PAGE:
As the ice oval season is drawing to a close, race teams and fans headed to Lake Mille Lacs, in Garrison, Minnesota to compete and watch the WSA Pro-Ice race that took place February 28-March 1.
It seems only fitting to stick with the tradition of ladies first. For the first time in several years, a full out women’s class was run. With eight competitors, ranging from age 10 to more than double that, this class had one of the highest number of entries for the weekend. Of the eight, it was 10-year old Danielle Behn, of Waupaca, Wisconsin, who took home the win. She went undefeated in this class, proving that age means nothing. Finishing behind her were Miranda Miller and Miranda Carlson, respectively.
This class would not have been possible had it not been for the generosity of those who borrowed out their snowmobiles. For this I would like to thank Hoglund Racing, the Wagner’s, the Stephenson’s and the Lessard’s. I would also like to thank all of the ladies who competed in this class, some of whom were first time racers.
On a similar note, rookie Lance Relf, of Winnipeg, Manitoba turned heads as he pegged two wins. Relf was able to beat out Mark Peterson after a restart in the Sprint 503 final but had to work a little harder for the win in Sprint 500 Open. Relf got a great start off the line only to have to race red flagged as Taylor Soli crashed. Soli was fine and the race was restarted but only to be red flagged again, this time because Relf crashed. For the third time, the race was restarted and everyone held their breath. All three competitors made it through corners one and two with Matt Ritchie leading. It looked as if one lap would finally be completed only to have Ritchie crash coming out of corner four. Ritchie was unable to restart the race and Relf took the win.
Despite his crash in the Sprint 500 Open final, Ritchie won all four of his previous finals, which were Junior I, II and III Sprint and Sprint 550. Ritchie was quick to thank all of his crew and family, including a special thanks to his Mom, saying, “She makes really good food.”
In Semi-Pro Champ, Trevor Fontaine went undefeated throughout qualifying and in the final. He led the first five laps of the eight lap final only to be passed by Curtis Boivin in the sixth. The two battled for a lap but Fontaine was able to regain the top position. “I didn’t know he was even back there,” said Fontaine on being passed by Boivin. Boivin, or, “the silent stalker” as Fontaine prefers, settled for a close second place saying, “I tried my best.”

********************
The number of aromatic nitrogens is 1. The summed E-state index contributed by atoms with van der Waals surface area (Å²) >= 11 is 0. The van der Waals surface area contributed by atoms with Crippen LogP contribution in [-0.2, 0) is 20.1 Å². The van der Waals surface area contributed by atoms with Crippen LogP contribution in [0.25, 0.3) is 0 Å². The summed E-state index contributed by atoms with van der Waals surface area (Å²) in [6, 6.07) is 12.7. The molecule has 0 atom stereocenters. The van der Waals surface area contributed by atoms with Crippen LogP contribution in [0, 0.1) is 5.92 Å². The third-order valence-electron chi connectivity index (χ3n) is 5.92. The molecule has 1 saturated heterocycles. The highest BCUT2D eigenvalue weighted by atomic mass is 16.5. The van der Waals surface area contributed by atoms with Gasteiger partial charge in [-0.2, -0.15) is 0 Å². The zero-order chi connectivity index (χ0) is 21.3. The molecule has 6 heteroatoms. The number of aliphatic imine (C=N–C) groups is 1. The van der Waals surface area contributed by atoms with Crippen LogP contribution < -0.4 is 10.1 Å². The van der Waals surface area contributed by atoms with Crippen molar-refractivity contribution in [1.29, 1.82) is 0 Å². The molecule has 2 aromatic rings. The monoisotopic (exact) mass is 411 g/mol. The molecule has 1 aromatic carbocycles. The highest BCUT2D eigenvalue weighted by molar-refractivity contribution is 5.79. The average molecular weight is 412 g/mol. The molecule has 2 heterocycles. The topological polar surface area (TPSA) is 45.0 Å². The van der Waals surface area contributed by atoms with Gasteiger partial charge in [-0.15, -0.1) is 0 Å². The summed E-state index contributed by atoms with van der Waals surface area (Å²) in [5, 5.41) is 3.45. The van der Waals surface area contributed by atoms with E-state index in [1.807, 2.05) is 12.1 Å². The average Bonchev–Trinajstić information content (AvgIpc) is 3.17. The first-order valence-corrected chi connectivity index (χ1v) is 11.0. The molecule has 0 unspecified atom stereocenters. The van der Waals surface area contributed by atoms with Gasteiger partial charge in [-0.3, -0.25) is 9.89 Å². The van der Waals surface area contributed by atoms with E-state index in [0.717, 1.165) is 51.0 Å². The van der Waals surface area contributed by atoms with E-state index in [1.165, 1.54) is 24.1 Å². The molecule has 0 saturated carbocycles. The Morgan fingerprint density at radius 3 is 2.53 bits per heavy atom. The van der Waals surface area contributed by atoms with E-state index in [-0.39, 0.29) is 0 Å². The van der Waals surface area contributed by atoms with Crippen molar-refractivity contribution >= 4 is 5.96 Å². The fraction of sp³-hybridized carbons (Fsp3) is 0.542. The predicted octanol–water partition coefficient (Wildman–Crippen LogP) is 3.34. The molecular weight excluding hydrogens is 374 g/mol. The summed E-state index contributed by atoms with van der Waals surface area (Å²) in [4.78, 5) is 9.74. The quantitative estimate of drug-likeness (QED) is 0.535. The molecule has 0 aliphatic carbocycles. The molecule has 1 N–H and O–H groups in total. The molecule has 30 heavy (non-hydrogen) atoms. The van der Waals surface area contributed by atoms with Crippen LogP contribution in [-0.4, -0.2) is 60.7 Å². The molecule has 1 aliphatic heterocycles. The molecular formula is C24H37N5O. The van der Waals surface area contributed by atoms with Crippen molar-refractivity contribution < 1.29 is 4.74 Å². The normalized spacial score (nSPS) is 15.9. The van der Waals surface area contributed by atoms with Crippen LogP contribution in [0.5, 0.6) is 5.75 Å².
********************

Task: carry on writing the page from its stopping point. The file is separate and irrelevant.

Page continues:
There was even closer racing to be seen in the Pro Stock 600 final. In the Ski-Doo stacked class it was Cale Fredrickson who got the hole shot and the early lead. A hard charging Erik Peterson passed him on the inside of corner three in the third lap but the race was far from over. Fredrickson was relentless in trying to regain the lead and was able to do so in the sixth lap, passing Peterson on the outside just before he crashed in corner three. There was a staggered restart and from there Fredrickson lead the rest of the race. He came off the track saying, “That was one of the funnest races I’ve ever had!”
In Pro Champ and Pro Open, Nick Dolezal and PJ Wanderscheid were the two to beat. They battled all weekend in both classes and each came out with a win. Dolezal lead Pro Open from start to finish but had to spend some time waiting before completing the final nine laps of the twelve-lap race due to a crash. Wanderscheid derailed early in the race and pulled his sled to the inside of the front straightaway. Shane Peterson swerved to avoid hitting Wanderscheid’s parked sled and then moved back toward the inside of the track to avoid hitting those on the outside of him. It was then that Peterson and his sled hit the inside snow bank, which sent them both through the air. As a result, he broke his femur and underwent surgery on Sunday, which his family reported to be successful. Speaking on behalf of the entire racing community, we wish him a very speedy recovery. Once the race was restarted Dolezal took the win followed by Nick Van Strydonk and Spencer Graff, respectively.
In the Pro Champ final on Sunday, Dolezal once again had the lead from the beginning. Wanderscheid, however, was not going to let this one slip away from him. He finally got around Dolezal in the third corner of the second to last lap, saying, “I figured I’d go for it, or crash,” on his pass. Dolezal finished second behind him and Van Strydonk finished third.
WSA Pro-Ice Racing will hold it’s last points race of the season in collaboration with the Canadian Power Toboggan Championship in Beausejour, Manitoba March 7-8.